The result reinforced and lengthened the enfilade of vestibules and rooms that include the formal living room, entry, dining room and winter garden that run the full width of the sprawling mansion. In addition to the formal living and dining rooms, the home’s primary public spaces include an intimate music room, center hall/card room and a lusciously paneled library where it appears to Your Mama the ceiling is covered in buttery soft caramel-colored leather.
A wing added sometime after Mister Williams originally designed the house extend offs at a 45-degree angle and now contains a semi-circular bar with heavenly fluted wood-paneled walls, the media/family room and a billiard room. Below the media and billiard rooms a sizable fitness room with a bank of French doors that open into the backyard was utilized by the Cohens as a home-fitness facility with glossy ebony wood floors, mirrored walls and all sorts of body torture equipment that Your Mama would know how to manipulate if our fat ass depended on it.
The service wing was expanded and now includes a bedroom-sized butler’s pantry, an all black and white cook-friendly kitchen with commercial grade appliances, a breakfast room with fabric tented ceiling, laundry facilities and a generously sized staff room with private pooper. A small half bath near the rear entrance to the house from the rear motor court smartly provides terliting facilities for day staff and grounds keepers.
On the second floor four family bedrooms each have private facilities and share an informal sitting/family room. The super-luxe master suite includes a gigantic bedroom with fireplace, sitting area and the most marvelous leopard-print wall to wall carpeting. There are dual dressing rooms and bathrooms. The “his” facilities resemble a men’s club or haberdashery with lustrous paneling, marble (or maybe onyx) floors, a vanity with fluted wood base and a built-in desk. The “her” goes decidedly glam with a boo-teek-style dressing closet and a bathroom with silver-leaf walls and ceiling, a flat-screen tee-vee flush mounted into the mirror and and a custom-crafted vanity with a glimmery fluted mirrored base.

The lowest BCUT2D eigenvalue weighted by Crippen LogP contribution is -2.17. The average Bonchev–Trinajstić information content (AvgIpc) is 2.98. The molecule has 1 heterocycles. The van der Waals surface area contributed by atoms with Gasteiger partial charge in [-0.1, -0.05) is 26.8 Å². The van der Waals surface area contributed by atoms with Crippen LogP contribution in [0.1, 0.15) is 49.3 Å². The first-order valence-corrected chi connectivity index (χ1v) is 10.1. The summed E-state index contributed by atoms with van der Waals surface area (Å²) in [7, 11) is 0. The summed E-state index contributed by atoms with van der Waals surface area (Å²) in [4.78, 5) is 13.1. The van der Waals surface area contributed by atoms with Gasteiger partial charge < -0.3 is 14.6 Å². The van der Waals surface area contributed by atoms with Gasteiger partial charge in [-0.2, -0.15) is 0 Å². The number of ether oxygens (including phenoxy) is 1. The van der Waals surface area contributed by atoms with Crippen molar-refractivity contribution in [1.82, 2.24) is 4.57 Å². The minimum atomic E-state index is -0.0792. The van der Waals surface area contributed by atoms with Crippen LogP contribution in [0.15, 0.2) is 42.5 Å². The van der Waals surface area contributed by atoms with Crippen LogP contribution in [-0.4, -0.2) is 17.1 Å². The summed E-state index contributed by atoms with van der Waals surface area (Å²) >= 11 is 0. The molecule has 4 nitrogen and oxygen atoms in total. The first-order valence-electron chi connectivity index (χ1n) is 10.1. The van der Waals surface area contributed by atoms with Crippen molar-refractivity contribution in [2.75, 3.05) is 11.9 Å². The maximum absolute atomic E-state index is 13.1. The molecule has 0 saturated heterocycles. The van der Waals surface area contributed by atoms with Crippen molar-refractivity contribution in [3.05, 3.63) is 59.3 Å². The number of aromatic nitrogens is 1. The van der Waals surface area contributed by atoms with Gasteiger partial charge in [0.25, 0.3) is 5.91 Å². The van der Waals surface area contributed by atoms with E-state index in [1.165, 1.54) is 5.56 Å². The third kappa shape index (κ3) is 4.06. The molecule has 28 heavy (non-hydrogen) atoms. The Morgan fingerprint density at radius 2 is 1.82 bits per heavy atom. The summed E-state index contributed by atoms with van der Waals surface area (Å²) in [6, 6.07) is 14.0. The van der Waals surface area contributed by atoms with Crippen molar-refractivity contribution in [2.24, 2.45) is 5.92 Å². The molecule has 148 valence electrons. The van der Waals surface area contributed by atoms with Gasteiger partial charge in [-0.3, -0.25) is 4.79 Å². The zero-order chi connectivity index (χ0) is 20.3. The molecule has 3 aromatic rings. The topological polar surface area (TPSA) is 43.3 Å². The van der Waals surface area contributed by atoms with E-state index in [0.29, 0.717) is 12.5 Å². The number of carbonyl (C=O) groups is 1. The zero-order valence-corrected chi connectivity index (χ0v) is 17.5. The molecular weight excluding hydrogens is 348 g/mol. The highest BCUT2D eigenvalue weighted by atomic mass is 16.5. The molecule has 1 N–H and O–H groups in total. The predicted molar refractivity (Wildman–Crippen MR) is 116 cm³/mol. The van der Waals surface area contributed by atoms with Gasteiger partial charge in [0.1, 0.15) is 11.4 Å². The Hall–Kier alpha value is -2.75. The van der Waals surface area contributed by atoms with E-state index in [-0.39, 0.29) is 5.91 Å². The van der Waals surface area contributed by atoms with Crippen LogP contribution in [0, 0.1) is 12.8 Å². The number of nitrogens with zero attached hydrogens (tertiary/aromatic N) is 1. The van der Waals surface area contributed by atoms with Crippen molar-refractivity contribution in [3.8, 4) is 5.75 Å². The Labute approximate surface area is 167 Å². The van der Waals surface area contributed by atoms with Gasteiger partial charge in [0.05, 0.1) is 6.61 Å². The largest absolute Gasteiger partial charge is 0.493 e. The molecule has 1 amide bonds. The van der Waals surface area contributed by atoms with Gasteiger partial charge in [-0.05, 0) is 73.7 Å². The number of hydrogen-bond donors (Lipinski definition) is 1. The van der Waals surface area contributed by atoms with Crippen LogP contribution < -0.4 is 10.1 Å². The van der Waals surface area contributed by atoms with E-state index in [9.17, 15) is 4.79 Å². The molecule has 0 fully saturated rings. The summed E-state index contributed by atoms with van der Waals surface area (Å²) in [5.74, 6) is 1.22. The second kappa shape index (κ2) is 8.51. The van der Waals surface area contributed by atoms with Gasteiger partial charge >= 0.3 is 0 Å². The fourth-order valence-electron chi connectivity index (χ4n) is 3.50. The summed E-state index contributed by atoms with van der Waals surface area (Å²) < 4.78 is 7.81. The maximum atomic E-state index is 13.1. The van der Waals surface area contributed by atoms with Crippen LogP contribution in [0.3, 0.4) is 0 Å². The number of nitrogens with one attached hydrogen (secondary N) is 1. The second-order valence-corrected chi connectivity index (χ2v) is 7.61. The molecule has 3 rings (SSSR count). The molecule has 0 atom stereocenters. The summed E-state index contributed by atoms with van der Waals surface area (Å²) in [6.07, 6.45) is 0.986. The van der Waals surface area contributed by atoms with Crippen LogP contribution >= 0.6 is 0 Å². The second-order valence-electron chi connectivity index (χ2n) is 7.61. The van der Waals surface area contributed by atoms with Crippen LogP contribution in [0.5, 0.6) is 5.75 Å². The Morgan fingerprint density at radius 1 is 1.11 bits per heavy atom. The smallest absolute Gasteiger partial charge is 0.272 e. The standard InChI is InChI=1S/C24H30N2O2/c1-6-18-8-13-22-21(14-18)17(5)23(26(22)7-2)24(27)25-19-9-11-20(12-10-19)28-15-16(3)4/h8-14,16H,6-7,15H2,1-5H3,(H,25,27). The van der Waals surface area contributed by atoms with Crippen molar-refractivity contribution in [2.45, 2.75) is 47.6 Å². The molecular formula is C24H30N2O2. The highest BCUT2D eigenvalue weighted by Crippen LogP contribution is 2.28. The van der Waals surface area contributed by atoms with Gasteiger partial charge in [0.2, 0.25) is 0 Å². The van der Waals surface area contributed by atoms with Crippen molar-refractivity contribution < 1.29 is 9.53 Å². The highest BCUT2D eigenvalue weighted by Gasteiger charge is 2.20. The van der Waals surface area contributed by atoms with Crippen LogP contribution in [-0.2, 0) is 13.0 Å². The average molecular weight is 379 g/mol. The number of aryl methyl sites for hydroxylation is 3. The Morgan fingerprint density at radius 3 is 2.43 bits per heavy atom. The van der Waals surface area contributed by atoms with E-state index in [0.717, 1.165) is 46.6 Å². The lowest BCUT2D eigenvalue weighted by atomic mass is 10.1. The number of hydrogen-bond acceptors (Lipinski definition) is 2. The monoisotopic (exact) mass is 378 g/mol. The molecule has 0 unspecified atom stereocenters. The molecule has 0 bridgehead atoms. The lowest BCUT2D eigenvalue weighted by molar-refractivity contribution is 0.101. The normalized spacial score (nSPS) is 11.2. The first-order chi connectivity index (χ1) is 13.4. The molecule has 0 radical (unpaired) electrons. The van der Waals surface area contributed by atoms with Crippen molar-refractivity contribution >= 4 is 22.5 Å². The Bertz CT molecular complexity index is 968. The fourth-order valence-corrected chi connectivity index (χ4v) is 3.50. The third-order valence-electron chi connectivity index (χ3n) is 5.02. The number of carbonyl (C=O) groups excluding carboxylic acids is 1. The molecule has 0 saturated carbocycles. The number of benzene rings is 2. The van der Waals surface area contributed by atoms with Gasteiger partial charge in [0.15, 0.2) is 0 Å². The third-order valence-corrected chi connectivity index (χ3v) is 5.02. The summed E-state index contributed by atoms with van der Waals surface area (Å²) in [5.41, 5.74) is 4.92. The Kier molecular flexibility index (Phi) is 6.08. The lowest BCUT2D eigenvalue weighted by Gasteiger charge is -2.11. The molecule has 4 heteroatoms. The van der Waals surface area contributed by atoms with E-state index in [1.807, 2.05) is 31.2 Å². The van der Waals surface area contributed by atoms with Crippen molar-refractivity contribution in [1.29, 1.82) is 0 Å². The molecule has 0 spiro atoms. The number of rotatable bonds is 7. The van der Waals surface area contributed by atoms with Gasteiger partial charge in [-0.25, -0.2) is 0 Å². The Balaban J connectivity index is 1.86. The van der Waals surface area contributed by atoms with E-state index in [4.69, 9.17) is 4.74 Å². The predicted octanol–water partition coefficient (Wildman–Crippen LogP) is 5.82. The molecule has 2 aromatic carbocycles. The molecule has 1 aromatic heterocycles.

Brick pathways meander around the house and connect the various outdoor areas that include a lush lawn that slopes down towards Sunset Boulevard. At the far end of the lawn a column of water shoots up into the air, presumably to provide a visual focal point to to held deaden traffic noise. The swimming pool complex, sited on the side of the house as far from Sunset Boulevard as it can be, includes a simple rectangular swimming pool, in-ground spa, wide brick sunbathing and dining terraces and a two-story entertainer’s cabana with kitchenette. The upper level of the cabana opens to the pool deck and the lower level opens to a brick terrace with black and white awning strip tent that overlooks the properly north-south aligned lighted tennis court.
listing photos: Nourmand and Associates